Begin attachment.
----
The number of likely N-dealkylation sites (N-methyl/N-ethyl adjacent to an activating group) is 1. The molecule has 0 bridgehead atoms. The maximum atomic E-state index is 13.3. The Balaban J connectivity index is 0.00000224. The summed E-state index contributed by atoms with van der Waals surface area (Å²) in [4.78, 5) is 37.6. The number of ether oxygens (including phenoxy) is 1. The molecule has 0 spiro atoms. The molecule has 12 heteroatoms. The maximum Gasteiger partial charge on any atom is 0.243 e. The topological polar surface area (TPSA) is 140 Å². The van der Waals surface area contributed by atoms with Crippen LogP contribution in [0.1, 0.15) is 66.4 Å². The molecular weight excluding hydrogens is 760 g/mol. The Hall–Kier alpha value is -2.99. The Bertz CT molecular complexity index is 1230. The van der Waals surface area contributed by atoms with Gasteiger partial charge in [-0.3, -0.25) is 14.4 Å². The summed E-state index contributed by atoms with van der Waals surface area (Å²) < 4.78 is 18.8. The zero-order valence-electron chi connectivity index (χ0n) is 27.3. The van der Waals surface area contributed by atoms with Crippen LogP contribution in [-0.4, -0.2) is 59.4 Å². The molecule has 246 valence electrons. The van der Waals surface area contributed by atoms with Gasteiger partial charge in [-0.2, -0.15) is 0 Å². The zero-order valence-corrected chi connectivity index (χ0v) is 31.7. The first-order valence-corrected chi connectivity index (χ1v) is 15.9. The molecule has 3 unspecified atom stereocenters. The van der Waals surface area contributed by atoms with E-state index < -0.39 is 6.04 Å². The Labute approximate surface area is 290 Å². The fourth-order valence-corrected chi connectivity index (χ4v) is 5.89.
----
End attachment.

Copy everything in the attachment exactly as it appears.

The number of likely N-dealkylation sites (N-methyl/N-ethyl adjacent to an activating group) is 1. The molecule has 0 bridgehead atoms. The maximum atomic E-state index is 13.3. The Balaban J connectivity index is 0.00000224. The summed E-state index contributed by atoms with van der Waals surface area (Å²) in [4.78, 5) is 37.6. The number of ether oxygens (including phenoxy) is 1. The molecule has 0 spiro atoms. The molecule has 12 heteroatoms. The maximum Gasteiger partial charge on any atom is 0.243 e. The topological polar surface area (TPSA) is 140 Å². The van der Waals surface area contributed by atoms with Crippen LogP contribution in [0.1, 0.15) is 66.4 Å². The molecular weight excluding hydrogens is 760 g/mol. The Hall–Kier alpha value is -2.99. The Bertz CT molecular complexity index is 1230. The van der Waals surface area contributed by atoms with Gasteiger partial charge in [-0.3, -0.25) is 14.4 Å². The summed E-state index contributed by atoms with van der Waals surface area (Å²) < 4.78 is 18.8. The zero-order valence-electron chi connectivity index (χ0n) is 27.3. The van der Waals surface area contributed by atoms with Crippen LogP contribution in [-0.4, -0.2) is 59.4 Å². The molecule has 246 valence electrons. The van der Waals surface area contributed by atoms with Gasteiger partial charge in [-0.2, -0.15) is 0 Å². The zero-order valence-corrected chi connectivity index (χ0v) is 31.7. The first-order valence-corrected chi connectivity index (χ1v) is 15.9. The molecule has 3 unspecified atom stereocenters. The van der Waals surface area contributed by atoms with E-state index < -0.39 is 6.04 Å². The Labute approximate surface area is 290 Å². The fourth-order valence-corrected chi connectivity index (χ4v) is 5.89.